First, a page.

def uiautomator_dump
  stdout, stderr, status = exec_adb('shell uiautomator dump')
  unless /dumped to: (?<file>\S*)/ =~ stdout
    fail "uiautomator dump failed? Returned #{stdout} :: #{stderr}"
  stdout, stderr, status = exec_adb("shell cat #{file}")
  [stdout, stderr, status]

We wish to identify a notification by its text strings - it might have one or two. This function builds an xpath for a node whose grandchildren have the given texts - works for us for now, but obviously notification layouts aren’t guaranteed to follow this pattern in future releases.

def xpath_for_full_path_texts(params)
  texts = params.keys.grep(/^notification.full./)
  clauses = texts.collect { |k| "./node/node[@text='#{params[k]}']" }

The UIAutomator dump is mostly elements containing other elements, and they all have a 'bounds' attribute giving the left, top, right, and bottom edges of the view rectangles. This method extracts the bounds. (It actually takes the first from a set of nodes, returned from the xpath call.)

def extract_integer_bounds(set)
  return nil if set.empty?
  match = (set.attr('bounds').to_s.match(/\[(\d+),(\d+)\]\[(\d+),(\d+)\]/))

This allows us to run a block of code with the bounds of the first node selected by an xpath - note that the output of uiautomator can involve overlapping views, and it’s not always easy to determine whether a view is effectively clickable. Our more complicated version of this routine clips children to their parents’ rectangles (to account for scrollviews) and checks for potentially overlapping siblings of each ancestor up to the root (we ignore siblings larger than half the size of the parent).

def bounds_from_xpath(xpath)
  stdout, _stderr, _status = uiautomator_dump
  set = Nokogiri::XML(stdout).xpath(xpath)
  if (bounds = extract_integer_bounds(set))
    return yield bounds
    return nil

Interacting with the phone

We interact with the phone through adb input because it’s easy and portable.

This function opens the notification shutter on most phones by swiping down from the top (needs improving for tablets):

def open_notification_shutter
  bounds_from_xpath('//node[1]') do |x1, y1, x2, y2|
    xm = (x1 + x2) >> 1
    exec_adb("shell input swipe #{xm} #{y1} #{xm} #{y2}")

This taps a notification (and ensures that the notification shutter is closed)

def tap_notification(xpath)
  found_bounds = bounds_from_xpath(xpath) do |x1, y1, x2, y2|
    ym = (y1 + y2) >> 1
    exec_adb("shell input tap #{(x1 + x2) >> 1} #{ym}")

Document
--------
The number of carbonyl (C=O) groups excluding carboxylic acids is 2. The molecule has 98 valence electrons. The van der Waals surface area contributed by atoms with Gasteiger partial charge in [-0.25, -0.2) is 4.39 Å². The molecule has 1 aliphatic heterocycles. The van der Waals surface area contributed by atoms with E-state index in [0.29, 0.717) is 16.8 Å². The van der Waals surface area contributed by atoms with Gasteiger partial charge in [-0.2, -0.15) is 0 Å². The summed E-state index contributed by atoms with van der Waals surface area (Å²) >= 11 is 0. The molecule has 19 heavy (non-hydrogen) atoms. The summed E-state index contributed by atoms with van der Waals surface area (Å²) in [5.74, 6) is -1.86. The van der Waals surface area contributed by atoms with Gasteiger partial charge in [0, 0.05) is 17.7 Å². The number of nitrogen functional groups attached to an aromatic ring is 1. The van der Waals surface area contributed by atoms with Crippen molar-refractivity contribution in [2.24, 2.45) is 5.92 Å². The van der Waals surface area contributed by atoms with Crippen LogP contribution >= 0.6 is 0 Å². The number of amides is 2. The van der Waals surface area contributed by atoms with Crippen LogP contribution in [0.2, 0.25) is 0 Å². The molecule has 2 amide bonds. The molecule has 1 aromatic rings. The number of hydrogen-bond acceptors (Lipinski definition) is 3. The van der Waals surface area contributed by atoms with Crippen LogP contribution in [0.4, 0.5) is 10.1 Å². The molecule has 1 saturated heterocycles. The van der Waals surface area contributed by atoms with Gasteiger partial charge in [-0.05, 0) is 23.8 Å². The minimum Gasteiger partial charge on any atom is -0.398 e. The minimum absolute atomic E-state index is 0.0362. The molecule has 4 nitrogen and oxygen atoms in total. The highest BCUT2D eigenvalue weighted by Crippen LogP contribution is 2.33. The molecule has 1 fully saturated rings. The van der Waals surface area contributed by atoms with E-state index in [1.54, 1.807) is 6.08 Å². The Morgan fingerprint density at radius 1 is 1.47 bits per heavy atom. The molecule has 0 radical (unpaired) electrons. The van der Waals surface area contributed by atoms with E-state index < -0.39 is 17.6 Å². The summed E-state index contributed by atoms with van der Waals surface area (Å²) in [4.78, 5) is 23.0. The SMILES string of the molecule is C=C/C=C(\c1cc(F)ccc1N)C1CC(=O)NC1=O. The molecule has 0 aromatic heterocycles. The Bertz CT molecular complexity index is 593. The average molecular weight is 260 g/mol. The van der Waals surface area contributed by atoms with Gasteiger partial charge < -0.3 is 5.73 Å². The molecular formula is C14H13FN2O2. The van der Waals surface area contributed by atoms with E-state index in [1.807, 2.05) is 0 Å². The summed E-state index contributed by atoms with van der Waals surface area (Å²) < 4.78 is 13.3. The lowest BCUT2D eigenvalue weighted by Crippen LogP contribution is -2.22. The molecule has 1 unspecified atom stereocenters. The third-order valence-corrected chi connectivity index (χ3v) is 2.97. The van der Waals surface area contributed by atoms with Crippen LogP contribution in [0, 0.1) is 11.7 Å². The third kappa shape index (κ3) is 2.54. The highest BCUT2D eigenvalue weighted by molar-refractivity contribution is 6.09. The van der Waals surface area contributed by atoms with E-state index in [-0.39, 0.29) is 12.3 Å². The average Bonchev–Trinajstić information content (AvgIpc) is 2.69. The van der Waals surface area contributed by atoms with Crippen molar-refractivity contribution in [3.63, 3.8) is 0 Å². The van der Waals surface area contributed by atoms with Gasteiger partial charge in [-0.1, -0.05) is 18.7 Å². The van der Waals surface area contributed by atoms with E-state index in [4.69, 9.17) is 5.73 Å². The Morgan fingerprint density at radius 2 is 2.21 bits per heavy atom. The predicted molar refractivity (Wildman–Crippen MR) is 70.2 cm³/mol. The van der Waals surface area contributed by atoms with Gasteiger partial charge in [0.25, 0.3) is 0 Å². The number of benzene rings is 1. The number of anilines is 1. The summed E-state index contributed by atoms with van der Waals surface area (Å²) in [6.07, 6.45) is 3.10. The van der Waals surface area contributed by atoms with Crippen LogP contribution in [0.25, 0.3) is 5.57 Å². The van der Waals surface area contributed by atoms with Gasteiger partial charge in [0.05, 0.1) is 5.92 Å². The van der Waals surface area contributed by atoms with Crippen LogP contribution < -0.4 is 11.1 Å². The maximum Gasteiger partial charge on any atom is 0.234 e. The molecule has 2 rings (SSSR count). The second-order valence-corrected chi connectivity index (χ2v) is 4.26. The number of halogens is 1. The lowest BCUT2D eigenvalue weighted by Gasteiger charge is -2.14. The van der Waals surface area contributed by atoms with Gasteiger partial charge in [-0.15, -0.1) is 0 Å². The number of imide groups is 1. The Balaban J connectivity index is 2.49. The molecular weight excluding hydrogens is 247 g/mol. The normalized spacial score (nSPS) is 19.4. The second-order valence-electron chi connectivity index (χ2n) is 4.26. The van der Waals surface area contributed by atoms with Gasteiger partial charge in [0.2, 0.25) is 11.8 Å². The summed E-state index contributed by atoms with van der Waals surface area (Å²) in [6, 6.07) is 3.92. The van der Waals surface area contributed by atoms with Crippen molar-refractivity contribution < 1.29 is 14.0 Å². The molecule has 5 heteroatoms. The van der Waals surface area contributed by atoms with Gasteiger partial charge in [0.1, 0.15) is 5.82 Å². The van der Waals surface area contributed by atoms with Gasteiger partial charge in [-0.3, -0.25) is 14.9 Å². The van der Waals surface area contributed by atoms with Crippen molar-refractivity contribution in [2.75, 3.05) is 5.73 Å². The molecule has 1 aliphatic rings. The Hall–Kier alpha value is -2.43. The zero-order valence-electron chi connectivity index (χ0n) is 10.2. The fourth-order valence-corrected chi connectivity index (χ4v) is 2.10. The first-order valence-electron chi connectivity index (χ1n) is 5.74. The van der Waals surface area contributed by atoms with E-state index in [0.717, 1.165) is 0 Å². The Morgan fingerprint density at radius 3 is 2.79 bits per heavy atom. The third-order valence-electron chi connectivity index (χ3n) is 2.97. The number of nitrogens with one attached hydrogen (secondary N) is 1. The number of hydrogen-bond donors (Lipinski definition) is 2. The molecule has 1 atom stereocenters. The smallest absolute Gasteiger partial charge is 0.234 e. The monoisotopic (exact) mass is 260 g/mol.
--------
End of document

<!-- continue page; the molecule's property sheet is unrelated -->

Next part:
dismissed = !found_bounds.nil?
  keyboard_enter_keyevent('KEYCODE_BACK') unless dismissed
  return dismissed

This swipes a notification to dismiss it and then ensures the notification shutter is closed

def dismiss_notification(xpath)
  found_bounds = bounds_from_xpath(xpath) do |x1, y1, _x2, y2|
    ym = (y1 + y2) >> 1
    exec_adb("shell input swipe #{x1} #{ym} 10000 #{ym}")

Implementing the step

This combines the above code to tap or dismiss a notification, with retry logic if it hasn’t yet been received. The code could be simpler (particularly parameter handling), but we have a Lollipop-specific code path not shown in this article that uses an instrumentation to invoke UiDevice.openNotification() and related Android calls for more reliable testing on tablets.

def handle_notification(params)
  xpath = xpath_for_full_path_texts(params)
  timeout = params['timeout'].to_i
  start =
  while start + timeout / 1000 >
    if params['']
      break if tap_notification(xpath)
      break if dismiss_notification(xpath)

def click_notification_matched_by_full_text(timeout, *strings)
  h = { 'timeout' => timeout.to_s, '' => 'true' } { |v, i| h["notification.full.#{i}"] = v if v }

def dismiss_notification_matched_by_full_text(timeout, *strings)
  h = { 'timeout' => timeout.to_s, 'action.dismiss' => 'true' } { |v, i| h["notification.full.#{i}"] = v if v }

For completeness, the adb functions:

def exec_adb(cmd)
  adb_cmd = "#{default_device.adb_command} #{cmd}"
  stdout, stderr, status = Open3.capture3(adb_cmd)
  unless status.success?
    fail "Adb failed: #{adb_cmd} Returned #{stdout} :: #{stderr}"
  [stdout, stderr, status]

def keyboard_enter_keyevent(keyevent)
  exec_adb("shell input keyevent #{keyevent}")